Killarney National Park and Glacier National Park in Montana, USA have today (Monday) been officially paired in an agreement which will last five years. Signed earlier today in a virtual ceremony which has established Glacier National Park and Killarney National Park as “Sister Parks”, the arrangement furthers international cooperation between the two countries and facilitates collaboration related to the management of both cherished, protected places. The new “Sister Park” relationship joins more than three dozen that exist between US national parks and national parks and protected areas in other countries.


Killarney National Park is managed by the National Parks and Wildlife Service (NPWS) while Glacier National Park is managed by the US National Park Service. Both have common issues including heavy visitation, controlling exotic and invasive species, outreach with local communities, ecological monitoring, and partnership agreements. The Parks will share best practices through the exchange of technical and professional knowledge, data, technology, training, and possible site visits.

“I am delighted that my Department – through the National Parks and Wildlife Service – is entering into a Sister Parks arrangement with US National Park Service by developing best practices and establishing closer links between Killarney National Park and Glacier National Park, Montana. In doing so we will enrich the experience and capacity of the personnel of both Parks through exchanges of staff and best practices,” Minister for Housing, Local Government and Heritage Darragh O’Brien said.

“The collaborative nature of this partnership provides an excellent opportunity to exchange lessons learned related to recreation, preservation and resource management,” Shawn Benge, Deputy Director of the National Park Service, exercising the authority of the Director added. “We are excited about the possibilities to work together and learn from each other.”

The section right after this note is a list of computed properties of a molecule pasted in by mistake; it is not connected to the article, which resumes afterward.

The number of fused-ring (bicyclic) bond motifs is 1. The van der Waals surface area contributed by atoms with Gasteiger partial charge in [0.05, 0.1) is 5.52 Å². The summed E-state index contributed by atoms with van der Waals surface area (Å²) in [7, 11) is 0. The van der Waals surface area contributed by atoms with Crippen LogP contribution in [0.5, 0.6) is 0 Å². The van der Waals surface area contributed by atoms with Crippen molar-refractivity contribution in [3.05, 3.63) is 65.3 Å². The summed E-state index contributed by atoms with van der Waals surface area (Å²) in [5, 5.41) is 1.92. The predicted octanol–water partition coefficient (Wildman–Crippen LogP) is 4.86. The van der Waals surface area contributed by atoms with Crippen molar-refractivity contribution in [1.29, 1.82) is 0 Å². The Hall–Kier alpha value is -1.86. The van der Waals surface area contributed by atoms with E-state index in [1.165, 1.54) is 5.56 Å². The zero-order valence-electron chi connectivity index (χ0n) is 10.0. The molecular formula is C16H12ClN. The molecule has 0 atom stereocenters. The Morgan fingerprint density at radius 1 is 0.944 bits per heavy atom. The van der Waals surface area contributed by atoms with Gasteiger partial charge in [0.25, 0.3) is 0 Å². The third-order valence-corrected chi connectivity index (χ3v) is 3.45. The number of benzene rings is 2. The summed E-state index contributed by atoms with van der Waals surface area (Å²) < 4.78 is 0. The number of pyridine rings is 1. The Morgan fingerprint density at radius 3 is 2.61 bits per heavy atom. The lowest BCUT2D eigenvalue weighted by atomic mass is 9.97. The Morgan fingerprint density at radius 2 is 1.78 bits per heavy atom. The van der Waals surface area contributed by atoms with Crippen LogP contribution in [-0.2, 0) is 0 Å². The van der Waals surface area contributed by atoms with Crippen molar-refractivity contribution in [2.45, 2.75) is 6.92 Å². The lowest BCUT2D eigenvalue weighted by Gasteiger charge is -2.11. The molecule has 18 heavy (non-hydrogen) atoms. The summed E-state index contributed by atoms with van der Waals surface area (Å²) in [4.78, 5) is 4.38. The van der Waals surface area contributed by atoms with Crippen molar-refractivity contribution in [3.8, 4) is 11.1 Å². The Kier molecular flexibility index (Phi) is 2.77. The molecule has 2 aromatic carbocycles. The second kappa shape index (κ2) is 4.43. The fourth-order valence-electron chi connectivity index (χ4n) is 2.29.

Minister of State for Heritage at the Department Malcolm Noonan added that “from today, both Killarney National Park and Glacier National Park will aim to capitalise on the significant networking knowledge and sharing opportunities this agreement supports. Given the natural and cultural resources protected and presented by both organisations, as well as our respective mandates, it is my hope that we use our arrangement as a joint and thus stronger voice to highlight the challenges not only in these two parks but across our nations.”

“As the world’s first international peace park with Waterton Lakes National Park in Canada, Glacier National Park has a proud history of working with partners beyond our borders to exchange best practices and to learn from one another,” said Jeff Mow, Glacier National Park Superintendent. “We look forward to adding to our history and collaborating with Killarney National Park.”